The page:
Guangzhou Expels Cantonese Activists

Supporters of the Cantonese language are repatriated to their home provinces ahead of a prominent sports competition.

2010.10.05
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Support Cantonese Rally 305.jpg A photo submitted by a netizen shows two women looking down on a rally held by the "Support Cantonese" movement in Guangzhou.
Photo submitted by netizen Cat730

HONG KONG—Authorities in the southern Chinese city of Guangzhou have expelled two activists who helped organize a movement in support of the Cantonese language in the city, which is to host the Asian Games in November.

Xiao Yong, who was detained by city authorities for 15 days last month for "incitement to an illegal demonstration," said he had been escorted back to his registered hometown in the southern province of Hunan by national security police.

"I was met by police from [Hunan]," said Xiao, who was part of a campaign organized by netizens as a rapid response to comments by a Guangzhou lawmaker in favor of Mandarin programming instead of the local dialect of Cantonese.

"They said it was just so as to be in line with the preparations for the Asian Games."

"What they meant was, I would be unable to return to Guangzhou for the time being, because of security concerns around the Asian Games," Xiao said.

"There are a lot of people I know in Guangzhou [who are from elsewhere in China], who have been 'invited' to go back home," he added.

Family members pressured

A fellow activist in the "Support Cantonese" campaign, Zheng Chuangtian, said he had been forced to return to his registered hometown of Chaozhou, on the coast of Guangdong, after police in the city pressured his elderly parents.

"The national security police here visited my family and told them to force me to come back home," Zheng said. "My family was scared by this, and I had to come back just to reassure them."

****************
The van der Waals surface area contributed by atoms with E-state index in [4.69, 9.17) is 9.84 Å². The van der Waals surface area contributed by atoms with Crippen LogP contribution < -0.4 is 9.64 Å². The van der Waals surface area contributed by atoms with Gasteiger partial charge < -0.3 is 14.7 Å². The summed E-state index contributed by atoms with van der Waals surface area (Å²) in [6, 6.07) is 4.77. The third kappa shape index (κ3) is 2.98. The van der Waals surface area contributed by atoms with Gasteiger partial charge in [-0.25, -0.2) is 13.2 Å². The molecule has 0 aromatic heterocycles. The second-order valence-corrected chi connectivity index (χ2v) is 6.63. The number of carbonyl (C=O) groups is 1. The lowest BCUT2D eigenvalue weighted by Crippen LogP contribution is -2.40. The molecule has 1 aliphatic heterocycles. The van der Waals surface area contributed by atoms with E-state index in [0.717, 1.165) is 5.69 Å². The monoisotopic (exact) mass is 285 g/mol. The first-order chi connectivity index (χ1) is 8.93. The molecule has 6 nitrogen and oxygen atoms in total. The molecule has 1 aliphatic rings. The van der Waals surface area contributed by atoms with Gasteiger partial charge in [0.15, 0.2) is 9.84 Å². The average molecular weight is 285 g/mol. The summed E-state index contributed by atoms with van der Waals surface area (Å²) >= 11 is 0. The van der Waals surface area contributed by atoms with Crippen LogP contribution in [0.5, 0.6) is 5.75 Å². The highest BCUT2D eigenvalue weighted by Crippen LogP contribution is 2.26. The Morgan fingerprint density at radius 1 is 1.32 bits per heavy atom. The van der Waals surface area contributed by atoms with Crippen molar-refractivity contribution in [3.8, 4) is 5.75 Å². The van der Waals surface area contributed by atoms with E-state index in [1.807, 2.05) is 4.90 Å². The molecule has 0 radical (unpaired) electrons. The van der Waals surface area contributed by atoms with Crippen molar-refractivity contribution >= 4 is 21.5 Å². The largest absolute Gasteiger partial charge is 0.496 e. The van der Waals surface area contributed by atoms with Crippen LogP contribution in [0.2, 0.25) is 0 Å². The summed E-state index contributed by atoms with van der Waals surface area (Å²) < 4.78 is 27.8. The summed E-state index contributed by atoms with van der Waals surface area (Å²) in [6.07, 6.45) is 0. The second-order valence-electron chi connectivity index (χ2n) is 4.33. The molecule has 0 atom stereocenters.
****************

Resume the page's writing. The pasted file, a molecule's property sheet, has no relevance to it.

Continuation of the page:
He said the Guangzhou national security police had already warned him by telephone that he wouldn't be welcome in the city over China's "golden week" holiday, which began with National Day celebrations on Oct. 1.

"Some of my friends have already left Guangzhou during this sensitive time, and some of them are under surveillance by police outside their apartment buildings," said Zheng, who was himself detained for 10 days by Guangzhou authorities for "spreading rumors" after he told Hong Kong-based followers of his Twitter account about the "Support Cantonese" campaign.

"At the time, it never occurred to me that they would detain me," said Zheng. "It was just a few tweets, and they weren't even originated by me."

"I just re-tweeted some other people's tweets, and they detained me for that."

'Support Cantonese' movement

The "Support Cantonese" movement saw hundreds of campaigners take to the streets in Guangzhou and neighboring Hong Kong in August after a mainland Chinese political body called for cuts in Cantonese-language broadcasts, sparking fears that Cantonese culture was under attack from Beijing.

Protest organizers said at the time that they had exchanged news with fellow activists in Guangzhou via the microblogging service Twitter and through the social media site Facebook, both of which have fueled a resurgence in the use of written Cantonese, historically considered a threat by Chinese rulers.

Pro-Cantonese protesters, whose native tongue was often portrayed as a second-class language when Hong Kong was under British colonial rule, said they felt that their language was now under attack from Beijing.

Guangzhou police said the protests were the work of "a small number of people with insufficient rationality and one or two with ulterior motives" and that "individual troublemakers would be punished."

Original reporting in Cantonese by Fung Yat-yiu and in Mandarin by Ding Xiao. Translated and written in English by Luisetta Mudie.

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Anonymous
Oct 08, 2010 01:58 AM

In Tibet & Xinjiang, the Tibetan & Uighur languages are under attack respectively by the CCP. Now Cantonese speakers in China are finding out the CCP doesn't want them to preserve & promote their own language which is very different from Mandarin spoken by the CCP leaders. What's next? Will the CCP outlaw any language but Mandarin spoken anywhere in the PRC? Will Cantonese, Tibetans & Uighurs go to jail b/c they speak their own languages?